That said, for those who don’t have a lot of local players that they can play against, Chaos Code is going to be a mostly solo endeavor. With no online component, it makes the game hard to justify to those who don’t have the ability to play against anyone locally, unless you’re really big into playing against the CPU. While the unlockable content is nice, if you’re not into unlocking gallery content and are more interested in the competitive aspects of games, you’re not going to get a lot out of the game once playing against the CPU gets boring. The game’s limited release doesn’t lend well to the idea that it will see much tournament play, either, so even then there’s only so much you’re going to get out of it unless you get lucky. Beyond that, the final bosses are, to be as polite as possible about it, stupidly overpowered. You can break them out if you choose to do so (if you’re curious or a jerk) and see, but they have NO selectable moves (meaning they come with everything equipped) and NO EX moves, instead simply performing the EX version as their Strong attack. Further, one of them has, and I swear I’m not kidding about this, an unblockable Destruction Chaos move that does basically your whole health bar of damage, and while yes, it takes a while to build that much power, MAKING THE BOSS ABLE TO ONE SHOT YOU IS JUST ABSURD. The characters otherwise actually seem somewhat decently balanced otherwise, which just makes the massively unbalanced bosses even more confusing, and the fact that they’re playable doubly so. Never in the history of ever has an SNK Boss been particularly WELCOME by the player base, and it’s certainly not here.

In the end, the lack of long term replay value is the biggest knock against Chaos Code, as it’s otherwise a very accessible, very fun fighting game that would probably do fairly well if there was more to do with it. Between the high quality and interesting visuals, the diverse cast of characters fighting for supremacy, the generally solid audio quality, and the surprisingly simple to understand play mechanics, it’s an easy game for basically anyone to pick up and enjoy. Rather than trying to innovate new and needlessly complex game mechanics, it simply takes almost every idea that has ever worked well, ever, and sticks them into one game, making it a game that appeals to a wide variety of skill levels. Anyone who enjoys fighting games can jump right in and play this, as it has plenty of mechanics that have been seen before (albeit not specifically together), and there’s a good amount of content to unlock and fool around with if you’re into filling out galleries and such. That said, the game doesn’t really have enough content; while there is a decent character roster for the price, the play modes are lacking, the plot is virtually nonexistent, and there’s no online play at all in the game as of this point. The game also seems to be stuck in the mentality of worshipping the past, as the minimalist yet absurd plot, heavy techno music and SNK Bosses are all relics of fighting games past, and while some are worse than others, more could have been done to avoid this. Chaos Code can be forgiven its archaic eccentricities based almost entirely on how solid and fun it is, mechanically and conceptually, but the lack of variety to the modes is the big killer; if you have a lot of local friends or don’t mind fighting the CPU, it’s worth a look, but otherwise, it’ll get old fast.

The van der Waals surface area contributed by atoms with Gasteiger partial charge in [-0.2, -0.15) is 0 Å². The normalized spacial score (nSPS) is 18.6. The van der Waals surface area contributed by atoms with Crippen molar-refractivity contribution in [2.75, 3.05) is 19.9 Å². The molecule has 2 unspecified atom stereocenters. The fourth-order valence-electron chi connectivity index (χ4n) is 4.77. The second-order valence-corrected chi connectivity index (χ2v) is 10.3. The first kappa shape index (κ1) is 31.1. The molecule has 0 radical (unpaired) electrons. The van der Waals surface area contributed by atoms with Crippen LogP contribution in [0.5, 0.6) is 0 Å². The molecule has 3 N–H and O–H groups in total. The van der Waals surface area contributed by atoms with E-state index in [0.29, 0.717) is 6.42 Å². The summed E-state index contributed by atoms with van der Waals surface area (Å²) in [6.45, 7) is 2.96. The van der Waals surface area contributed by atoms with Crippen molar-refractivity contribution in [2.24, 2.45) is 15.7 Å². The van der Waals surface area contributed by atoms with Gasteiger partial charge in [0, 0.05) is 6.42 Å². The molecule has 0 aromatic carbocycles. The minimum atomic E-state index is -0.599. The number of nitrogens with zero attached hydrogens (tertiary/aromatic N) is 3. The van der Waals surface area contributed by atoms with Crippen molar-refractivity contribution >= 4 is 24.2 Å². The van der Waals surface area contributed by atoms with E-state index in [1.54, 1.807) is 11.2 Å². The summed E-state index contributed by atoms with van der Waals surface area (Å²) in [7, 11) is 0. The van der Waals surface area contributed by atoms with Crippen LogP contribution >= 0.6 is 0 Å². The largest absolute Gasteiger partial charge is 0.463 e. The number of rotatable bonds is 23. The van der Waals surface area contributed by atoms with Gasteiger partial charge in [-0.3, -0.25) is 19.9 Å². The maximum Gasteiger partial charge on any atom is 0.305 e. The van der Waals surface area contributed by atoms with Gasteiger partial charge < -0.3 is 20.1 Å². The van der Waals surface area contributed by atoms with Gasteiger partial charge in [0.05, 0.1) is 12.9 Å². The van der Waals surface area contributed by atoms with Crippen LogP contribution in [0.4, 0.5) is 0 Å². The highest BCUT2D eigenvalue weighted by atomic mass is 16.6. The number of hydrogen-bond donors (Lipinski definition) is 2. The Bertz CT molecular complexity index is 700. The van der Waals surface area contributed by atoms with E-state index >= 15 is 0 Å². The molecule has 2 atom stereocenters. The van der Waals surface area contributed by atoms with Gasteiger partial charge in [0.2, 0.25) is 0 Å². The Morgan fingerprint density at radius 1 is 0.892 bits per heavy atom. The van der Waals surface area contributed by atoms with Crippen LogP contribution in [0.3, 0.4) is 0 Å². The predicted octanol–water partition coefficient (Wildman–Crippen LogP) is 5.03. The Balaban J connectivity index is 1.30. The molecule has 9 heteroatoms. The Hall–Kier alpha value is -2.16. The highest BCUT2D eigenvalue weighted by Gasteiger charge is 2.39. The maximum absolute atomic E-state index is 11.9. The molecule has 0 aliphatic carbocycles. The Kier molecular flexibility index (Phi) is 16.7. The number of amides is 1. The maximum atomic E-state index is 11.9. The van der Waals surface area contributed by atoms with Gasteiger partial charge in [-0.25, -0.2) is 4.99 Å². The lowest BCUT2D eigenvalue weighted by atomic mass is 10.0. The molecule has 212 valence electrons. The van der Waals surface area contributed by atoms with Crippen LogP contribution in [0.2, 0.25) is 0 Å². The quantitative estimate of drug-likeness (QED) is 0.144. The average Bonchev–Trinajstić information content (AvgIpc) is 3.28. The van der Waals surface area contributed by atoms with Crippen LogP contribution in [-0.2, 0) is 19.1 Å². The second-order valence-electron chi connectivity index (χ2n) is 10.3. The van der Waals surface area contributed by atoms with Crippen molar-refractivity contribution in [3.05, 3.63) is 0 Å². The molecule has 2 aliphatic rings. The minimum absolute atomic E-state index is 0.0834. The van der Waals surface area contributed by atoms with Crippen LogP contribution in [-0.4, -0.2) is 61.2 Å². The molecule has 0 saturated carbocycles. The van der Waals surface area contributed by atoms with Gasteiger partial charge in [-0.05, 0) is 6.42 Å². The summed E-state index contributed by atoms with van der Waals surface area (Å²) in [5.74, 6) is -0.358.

Short Attention Span Summary:
Chaos Code takes a lot of great ideas from 2D fighters past and stuffs them into one game, with surprisingly good results, so long as you can overlook its lack of growth and variety in some areas. The game is visually impressive and features a wacky and interesting cast of characters, the audio presentation is mostly spot on, and the gameplay mechanics are accessible to players of all skill levels. The game chooses to use a large amount of mechanics that already worked before instead of trying to implement new, possibly unfriendly mechanics into the game, making the game instantly accessible to anyone who’s seen those mechanics before, and there’s some fun to be had for anyone who finds what the game does to be appealing. However, there’s a lack of overall content and variety to keep the game interesting, between the lack of any kind of interesting narrative, the dearth of play modes and a complete absence of online play. Further, the game feels like something of an artifact of the genre, due to its minimal but ridiculous plot, heavy techno music filled soundtrack, and SNK Boss syndrome, and these elements tend to make the game feel older than it actually is. If you can look past its odd elements of yesteryear and its lacking options, Chaos Code will offer up a fun time to anyone with local friends to play against or who likes taking on the CPU, but everyone else will find it to be a bit too limited for their tastes, no matter how interesting it could’ve been.